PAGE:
In a bid to continually provide our client’s with communications solutions, we hosted a focus group dubbed Bloggers Breakfast with the aim of talking tech with Kenya’s top bloggers and freelance writers. Our aim was to gain some valuable insights, the latter of which is life’s blood of our line of work; because not only are we in the business of creating solutions but we are also meant to ensure that those solutions are based on deep insights otherwise they will not achieve client’s agenda and/or resonate with target audiences.
Incidentally, you might think that our work involves writing press releases, organising press conference events, engaging media, providing photography & video coverage, posting designed memes on social media, and you would not be entirely wrong. However, more of the work we do is invisible and takes up a majority of our time. This kind of work revolves around reading page upon page of long, jargon filled strategic and policy documents from which we extract context and content. It involves spending late nights going through tonnes of image and video footage, shot over weeks and months, to extract less than 3min of compelling content that best captures the client’s agenda. It also means connecting and managing relationships with media contacts across the continent, which is actually a vital part of our mandate, considering that we are now in the age of a revamped modern day Pan African movement, it is important to talk about what our clients are doing in the African context.
Yet while we seek to play in the continental landscape, it dawned on us that there remain smaller but more impactful media players who are very critical in addressing the communications needs for both our clients and the audiences that follow them. They might not belong to the big, well known media houses, you might not find them on the list of top media personalities, and they might not be doing this as their full time job but at the end of the day they run channels and platforms that can be used to educate and engage a larger demographic of people who are interested in content that matters and has a direct impact on them as individuals. The era of mass broadcasting without catering to the individual needs of the viewer/reader/listener is fast fading.
In our realisation of this, we invited bloggers and freelance writers interested in the areas of Tech, ICT Policy, Data Privacy & Protection, Online Security, Digital ID, Social Media Taxation among other topics for a breakfast meet and greet. The agenda was to familiarise ourselves with what our guests were interested in and also to brief them about a client that we wanted to work with them on. The breakfast event was hosted at Lava Latte, one of Nairobi’s newest IG ready spaces but with great food to boot.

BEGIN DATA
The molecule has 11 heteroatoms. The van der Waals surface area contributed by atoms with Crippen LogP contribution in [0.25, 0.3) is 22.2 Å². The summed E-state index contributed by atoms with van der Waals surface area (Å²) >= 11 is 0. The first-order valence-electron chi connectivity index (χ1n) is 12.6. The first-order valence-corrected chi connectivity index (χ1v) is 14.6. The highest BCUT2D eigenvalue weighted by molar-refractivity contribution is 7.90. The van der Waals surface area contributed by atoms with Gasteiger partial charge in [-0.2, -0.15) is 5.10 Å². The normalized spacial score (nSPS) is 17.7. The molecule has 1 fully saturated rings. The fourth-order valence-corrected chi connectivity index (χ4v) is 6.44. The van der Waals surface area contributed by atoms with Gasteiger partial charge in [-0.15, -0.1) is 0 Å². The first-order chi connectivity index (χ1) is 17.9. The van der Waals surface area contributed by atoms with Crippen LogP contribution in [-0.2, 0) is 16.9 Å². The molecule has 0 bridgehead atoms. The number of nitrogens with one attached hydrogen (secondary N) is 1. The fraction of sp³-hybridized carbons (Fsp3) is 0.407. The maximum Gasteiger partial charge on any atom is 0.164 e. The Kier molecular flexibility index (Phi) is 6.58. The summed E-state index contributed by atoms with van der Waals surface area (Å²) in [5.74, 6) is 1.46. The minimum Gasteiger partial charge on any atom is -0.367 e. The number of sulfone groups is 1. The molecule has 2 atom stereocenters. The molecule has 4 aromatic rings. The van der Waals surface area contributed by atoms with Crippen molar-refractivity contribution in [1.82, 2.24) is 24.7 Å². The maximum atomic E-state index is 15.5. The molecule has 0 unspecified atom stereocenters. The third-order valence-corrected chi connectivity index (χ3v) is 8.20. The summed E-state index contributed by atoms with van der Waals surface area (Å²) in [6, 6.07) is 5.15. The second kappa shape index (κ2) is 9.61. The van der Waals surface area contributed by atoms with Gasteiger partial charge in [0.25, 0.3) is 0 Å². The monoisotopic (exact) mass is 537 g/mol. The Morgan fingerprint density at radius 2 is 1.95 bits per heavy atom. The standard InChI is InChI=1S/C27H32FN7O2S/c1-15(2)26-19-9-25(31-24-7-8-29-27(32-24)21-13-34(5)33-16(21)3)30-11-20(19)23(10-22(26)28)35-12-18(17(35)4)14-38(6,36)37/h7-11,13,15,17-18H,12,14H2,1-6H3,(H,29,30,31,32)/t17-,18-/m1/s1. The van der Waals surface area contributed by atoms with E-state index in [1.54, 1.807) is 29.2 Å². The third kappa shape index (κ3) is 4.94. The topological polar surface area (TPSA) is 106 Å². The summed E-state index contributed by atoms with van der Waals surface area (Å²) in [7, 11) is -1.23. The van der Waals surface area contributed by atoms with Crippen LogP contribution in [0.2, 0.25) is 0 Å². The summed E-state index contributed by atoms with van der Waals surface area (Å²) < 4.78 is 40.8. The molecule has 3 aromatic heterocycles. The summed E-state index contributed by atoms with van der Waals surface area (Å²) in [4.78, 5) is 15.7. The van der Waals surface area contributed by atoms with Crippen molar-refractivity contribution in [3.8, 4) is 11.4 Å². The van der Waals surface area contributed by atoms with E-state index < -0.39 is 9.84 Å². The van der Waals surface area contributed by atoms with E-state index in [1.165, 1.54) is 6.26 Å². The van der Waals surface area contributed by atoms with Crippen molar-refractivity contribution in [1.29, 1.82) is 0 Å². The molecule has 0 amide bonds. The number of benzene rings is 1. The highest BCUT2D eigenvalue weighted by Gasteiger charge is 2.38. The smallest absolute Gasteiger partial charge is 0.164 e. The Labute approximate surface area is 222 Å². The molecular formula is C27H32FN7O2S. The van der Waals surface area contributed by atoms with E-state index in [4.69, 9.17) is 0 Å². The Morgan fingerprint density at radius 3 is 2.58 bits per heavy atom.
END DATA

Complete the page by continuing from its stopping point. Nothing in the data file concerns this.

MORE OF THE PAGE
Eight attendees graced us with their presence and most importantly their thoughts. As you would expect from any ‘coming-together’ of young creative minds, 70% of the time was spent discussing and trying to solve world problems while 30% was spent on the topics set in the agenda. Overall, the discussion extended from the 2 hours planned, but apart from having prior commitments to attend to, it didn’t seem to curtail the vested interest in the ongoing discussion.
In our view, after the informative morning spent, we got to understand that topics related to Tech, ICT Policy, Data Privacy & Protection, Online Security, Digital ID and Social Media Taxation will not have ready uptake from writers and their platforms because they are viewed as not juicy or relevant enough for their readers. It was pointed out that a majority of Kenyans do not seem to care about their online safety or on matters related to data privacy and protection, in the same way their Western counterparts do. It might be in large part because it was felt that people don’t experience data breaches/online insecurities as individuals, the way a street robbery would, but that it affects a large group of people in one amorphous geo-location. In any case, considering the state of the economy, people would rather worry about more pressing issues.
In the wake of Facebook and their Cambridge Analytica issue, there has been growing skepticism about the true intentions of organisations that purport to push agendas such as cyber security, data protection and privacy. We were asked questions like, What’s their catch and end goal of those putting out their stories and information? Isn’t everyone collecting data anyway and doesn’t that data make our online experiences better? Can we instead talk about how Tech is widening socio-economic gaps rather than making them better? Despite these tough questions, there remained strong optimism that organisations, through their agencies, would come clean about their true intentions of putting out certain information to the public. A suggestion was made to provide raw data/information alongside press releases/statements so that the bloggers and writers could decipher for their readers what would be of importance and relevance to them.
We got to understand that the bloggers and writers know their audiences and are keen on not having them lose interest. They shared simple filters asking if the story takes their readers through a real experience or if the information shared is factual. They all agreed that in the era of fake news it would be detrimental to them and their platforms. Simply put anything unverified does not get published.
Finally, we also got to appreciate that despite their interest in tech and related topics, each platform retains their own strong focus ranging from social justice, creative writing, lifestyle, education, experiential and analysis. Our job as an agency representing organisations is to give the bloggers and writers verified information, and give them leeway to take an angle of their liking to tell the story.